Iranian police confiscated more 45,000 bitcoin mining machines, chewing up around 95 megawatts per hour (MWh) of electricity, because the miners were using cheaper, subsidised power illegally, according to local media agency Tasnim News.
To put that in perspective, that’s around half the capacity of South Australia’s Tesla “big battery” plant (aka Hornsdale).
Iranian authorities had already shut down around 1,620 illegal cryptocurrency mining farms using around 250MWh of power over the last 18 months, the Financial Tribune reported. In recent months the country has been dealing with blackouts in its major cities.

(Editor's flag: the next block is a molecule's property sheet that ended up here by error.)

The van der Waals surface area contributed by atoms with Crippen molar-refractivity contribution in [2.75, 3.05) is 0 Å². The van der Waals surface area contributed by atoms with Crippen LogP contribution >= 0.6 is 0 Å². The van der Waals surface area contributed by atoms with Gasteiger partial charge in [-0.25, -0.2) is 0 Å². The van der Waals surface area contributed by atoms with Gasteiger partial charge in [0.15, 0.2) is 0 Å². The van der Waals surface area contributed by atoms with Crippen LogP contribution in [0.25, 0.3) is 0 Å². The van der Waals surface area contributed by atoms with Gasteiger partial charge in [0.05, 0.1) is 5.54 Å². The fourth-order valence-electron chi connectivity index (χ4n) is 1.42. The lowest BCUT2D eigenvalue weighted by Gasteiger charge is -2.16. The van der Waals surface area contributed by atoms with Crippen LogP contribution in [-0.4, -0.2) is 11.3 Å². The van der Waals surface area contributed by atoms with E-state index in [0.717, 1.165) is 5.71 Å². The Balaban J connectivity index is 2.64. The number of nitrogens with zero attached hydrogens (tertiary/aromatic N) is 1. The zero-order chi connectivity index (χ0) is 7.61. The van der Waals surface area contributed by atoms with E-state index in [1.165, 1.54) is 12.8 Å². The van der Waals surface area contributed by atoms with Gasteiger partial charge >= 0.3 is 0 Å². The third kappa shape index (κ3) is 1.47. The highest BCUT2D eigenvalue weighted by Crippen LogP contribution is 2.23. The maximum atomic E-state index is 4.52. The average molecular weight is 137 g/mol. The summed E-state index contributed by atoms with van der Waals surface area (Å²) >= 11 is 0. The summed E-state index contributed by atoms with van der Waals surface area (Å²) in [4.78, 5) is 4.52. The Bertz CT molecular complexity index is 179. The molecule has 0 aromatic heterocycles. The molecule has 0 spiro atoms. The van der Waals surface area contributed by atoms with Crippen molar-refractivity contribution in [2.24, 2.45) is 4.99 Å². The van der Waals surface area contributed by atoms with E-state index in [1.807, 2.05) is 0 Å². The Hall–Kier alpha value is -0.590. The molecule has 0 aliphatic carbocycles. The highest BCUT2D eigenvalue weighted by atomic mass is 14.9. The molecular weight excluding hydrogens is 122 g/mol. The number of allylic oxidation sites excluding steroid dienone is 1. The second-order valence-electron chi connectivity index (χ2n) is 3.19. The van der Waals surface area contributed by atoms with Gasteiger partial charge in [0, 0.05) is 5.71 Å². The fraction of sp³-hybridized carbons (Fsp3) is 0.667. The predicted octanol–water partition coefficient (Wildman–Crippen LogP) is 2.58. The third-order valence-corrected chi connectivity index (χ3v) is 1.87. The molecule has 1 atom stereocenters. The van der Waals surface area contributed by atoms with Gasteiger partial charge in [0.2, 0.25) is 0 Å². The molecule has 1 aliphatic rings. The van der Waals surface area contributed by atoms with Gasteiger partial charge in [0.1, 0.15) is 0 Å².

Iran pioneered the licensing of cryptocurrency mining in mid-2019, but all miners had to be registered with authorities by August 2020. Because of the blackout problems, the country has been forcing authorised bitcoin farms, consuming a staggering 600 MWh of electricity (enough power for around 600,000 homes), to close temporarily to keep the lights on.
Tasnim News reported that recent videos on social media showed a large cryptocurrency farm, owned by a Chinese-Iranian investment company, with tens of thousands of application-specific integrated circuit (ASIC) machines mining digital currency, that the Energy Ministry cut off electricity supply to.